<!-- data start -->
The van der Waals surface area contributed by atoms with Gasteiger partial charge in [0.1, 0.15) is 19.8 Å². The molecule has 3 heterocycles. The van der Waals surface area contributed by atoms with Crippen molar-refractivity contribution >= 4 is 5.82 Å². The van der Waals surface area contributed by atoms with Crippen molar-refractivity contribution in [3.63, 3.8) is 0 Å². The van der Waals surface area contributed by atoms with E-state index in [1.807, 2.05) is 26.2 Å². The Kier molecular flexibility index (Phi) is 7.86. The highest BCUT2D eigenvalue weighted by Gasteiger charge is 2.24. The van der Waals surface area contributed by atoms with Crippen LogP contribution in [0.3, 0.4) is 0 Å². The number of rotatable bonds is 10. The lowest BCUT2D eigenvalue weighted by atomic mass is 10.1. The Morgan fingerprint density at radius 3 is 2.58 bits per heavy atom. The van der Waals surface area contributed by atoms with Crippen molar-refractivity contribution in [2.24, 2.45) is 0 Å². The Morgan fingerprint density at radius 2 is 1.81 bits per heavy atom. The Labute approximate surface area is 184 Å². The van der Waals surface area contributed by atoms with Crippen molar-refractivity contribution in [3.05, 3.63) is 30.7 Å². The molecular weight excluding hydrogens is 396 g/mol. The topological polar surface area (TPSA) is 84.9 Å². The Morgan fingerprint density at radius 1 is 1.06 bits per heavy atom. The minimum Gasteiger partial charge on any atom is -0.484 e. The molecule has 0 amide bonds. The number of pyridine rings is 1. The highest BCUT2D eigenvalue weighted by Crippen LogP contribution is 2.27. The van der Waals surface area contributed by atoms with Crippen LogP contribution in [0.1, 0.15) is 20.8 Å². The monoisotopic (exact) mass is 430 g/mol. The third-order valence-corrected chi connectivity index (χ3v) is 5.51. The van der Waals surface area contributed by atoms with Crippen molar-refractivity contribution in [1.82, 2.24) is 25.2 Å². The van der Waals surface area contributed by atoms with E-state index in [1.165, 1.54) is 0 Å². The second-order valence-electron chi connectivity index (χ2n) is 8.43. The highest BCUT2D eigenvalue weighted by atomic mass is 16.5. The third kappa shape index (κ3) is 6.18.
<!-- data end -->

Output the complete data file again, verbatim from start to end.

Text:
The van der Waals surface area contributed by atoms with Gasteiger partial charge in [0.1, 0.15) is 19.8 Å². The molecule has 3 heterocycles. The van der Waals surface area contributed by atoms with Crippen molar-refractivity contribution >= 4 is 5.82 Å². The van der Waals surface area contributed by atoms with Crippen molar-refractivity contribution in [3.63, 3.8) is 0 Å². The van der Waals surface area contributed by atoms with E-state index in [1.807, 2.05) is 26.2 Å². The Kier molecular flexibility index (Phi) is 7.86. The highest BCUT2D eigenvalue weighted by Gasteiger charge is 2.24. The van der Waals surface area contributed by atoms with Crippen LogP contribution in [0.3, 0.4) is 0 Å². The number of rotatable bonds is 10. The lowest BCUT2D eigenvalue weighted by atomic mass is 10.1. The Morgan fingerprint density at radius 3 is 2.58 bits per heavy atom. The van der Waals surface area contributed by atoms with Crippen molar-refractivity contribution in [2.24, 2.45) is 0 Å². The Morgan fingerprint density at radius 2 is 1.81 bits per heavy atom. The Labute approximate surface area is 184 Å². The van der Waals surface area contributed by atoms with Crippen molar-refractivity contribution in [3.05, 3.63) is 30.7 Å². The molecular weight excluding hydrogens is 396 g/mol. The topological polar surface area (TPSA) is 84.9 Å². The Morgan fingerprint density at radius 1 is 1.06 bits per heavy atom. The minimum Gasteiger partial charge on any atom is -0.484 e. The molecule has 0 amide bonds. The number of pyridine rings is 1. The highest BCUT2D eigenvalue weighted by Crippen LogP contribution is 2.27. The van der Waals surface area contributed by atoms with Crippen LogP contribution in [0.1, 0.15) is 20.8 Å². The monoisotopic (exact) mass is 430 g/mol. The third-order valence-corrected chi connectivity index (χ3v) is 5.51. The van der Waals surface area contributed by atoms with Crippen molar-refractivity contribution in [1.82, 2.24) is 25.2 Å². The van der Waals surface area contributed by atoms with E-state index in [1.165, 1.54) is 0 Å². The second-order valence-electron chi connectivity index (χ2n) is 8.43. The highest BCUT2D eigenvalue weighted by atomic mass is 16.5. The third kappa shape index (κ3) is 6.18.